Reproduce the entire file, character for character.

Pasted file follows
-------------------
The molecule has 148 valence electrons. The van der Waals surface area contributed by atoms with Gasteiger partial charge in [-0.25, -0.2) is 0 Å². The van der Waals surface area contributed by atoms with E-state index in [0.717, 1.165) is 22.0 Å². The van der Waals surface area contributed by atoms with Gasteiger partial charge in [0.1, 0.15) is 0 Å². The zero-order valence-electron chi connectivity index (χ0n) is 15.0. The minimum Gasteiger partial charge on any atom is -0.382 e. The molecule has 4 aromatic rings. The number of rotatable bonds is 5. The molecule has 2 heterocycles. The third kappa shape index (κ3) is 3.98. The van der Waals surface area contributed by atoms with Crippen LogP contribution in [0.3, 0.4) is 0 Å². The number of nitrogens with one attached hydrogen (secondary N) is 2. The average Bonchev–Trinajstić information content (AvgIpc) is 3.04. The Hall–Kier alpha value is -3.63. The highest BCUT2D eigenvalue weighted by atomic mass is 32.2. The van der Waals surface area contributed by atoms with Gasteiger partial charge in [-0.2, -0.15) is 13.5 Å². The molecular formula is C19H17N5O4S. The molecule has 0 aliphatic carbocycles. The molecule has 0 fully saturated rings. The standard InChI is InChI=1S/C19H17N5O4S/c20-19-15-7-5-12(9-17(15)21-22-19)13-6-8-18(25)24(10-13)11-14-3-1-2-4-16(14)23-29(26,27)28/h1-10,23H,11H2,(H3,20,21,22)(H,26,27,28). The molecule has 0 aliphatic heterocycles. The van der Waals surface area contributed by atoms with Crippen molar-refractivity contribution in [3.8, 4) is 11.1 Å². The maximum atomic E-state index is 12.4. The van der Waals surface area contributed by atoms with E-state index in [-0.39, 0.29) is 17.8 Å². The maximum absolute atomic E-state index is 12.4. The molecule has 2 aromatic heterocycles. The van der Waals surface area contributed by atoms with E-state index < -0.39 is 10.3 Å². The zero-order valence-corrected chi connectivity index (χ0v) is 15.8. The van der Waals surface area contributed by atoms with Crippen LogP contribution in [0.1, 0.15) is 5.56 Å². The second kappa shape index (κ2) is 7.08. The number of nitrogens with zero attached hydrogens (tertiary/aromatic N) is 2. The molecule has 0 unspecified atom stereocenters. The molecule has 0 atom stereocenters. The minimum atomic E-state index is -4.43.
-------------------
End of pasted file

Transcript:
The molecule has 148 valence electrons. The van der Waals surface area contributed by atoms with Gasteiger partial charge in [-0.25, -0.2) is 0 Å². The van der Waals surface area contributed by atoms with E-state index in [0.717, 1.165) is 22.0 Å². The van der Waals surface area contributed by atoms with Gasteiger partial charge in [0.1, 0.15) is 0 Å². The zero-order valence-electron chi connectivity index (χ0n) is 15.0. The minimum Gasteiger partial charge on any atom is -0.382 e. The molecule has 4 aromatic rings. The number of rotatable bonds is 5. The molecule has 2 heterocycles. The third kappa shape index (κ3) is 3.98. The van der Waals surface area contributed by atoms with Crippen LogP contribution in [0.3, 0.4) is 0 Å². The number of nitrogens with one attached hydrogen (secondary N) is 2. The average Bonchev–Trinajstić information content (AvgIpc) is 3.04. The Hall–Kier alpha value is -3.63. The highest BCUT2D eigenvalue weighted by atomic mass is 32.2. The van der Waals surface area contributed by atoms with Gasteiger partial charge in [-0.2, -0.15) is 13.5 Å². The molecular formula is C19H17N5O4S. The molecule has 0 aliphatic carbocycles. The molecule has 0 fully saturated rings. The standard InChI is InChI=1S/C19H17N5O4S/c20-19-15-7-5-12(9-17(15)21-22-19)13-6-8-18(25)24(10-13)11-14-3-1-2-4-16(14)23-29(26,27)28/h1-10,23H,11H2,(H3,20,21,22)(H,26,27,28). The molecule has 0 aliphatic heterocycles. The van der Waals surface area contributed by atoms with Crippen molar-refractivity contribution in [3.8, 4) is 11.1 Å². The maximum atomic E-state index is 12.4. The van der Waals surface area contributed by atoms with E-state index in [-0.39, 0.29) is 17.8 Å². The maximum absolute atomic E-state index is 12.4. The molecule has 2 aromatic heterocycles. The van der Waals surface area contributed by atoms with E-state index < -0.39 is 10.3 Å². The zero-order valence-corrected chi connectivity index (χ0v) is 15.8. The van der Waals surface area contributed by atoms with Crippen LogP contribution in [0.1, 0.15) is 5.56 Å². The second kappa shape index (κ2) is 7.08. The number of nitrogens with zero attached hydrogens (tertiary/aromatic N) is 2. The molecule has 0 unspecified atom stereocenters. The molecule has 0 atom stereocenters. The minimum atomic E-state index is -4.43.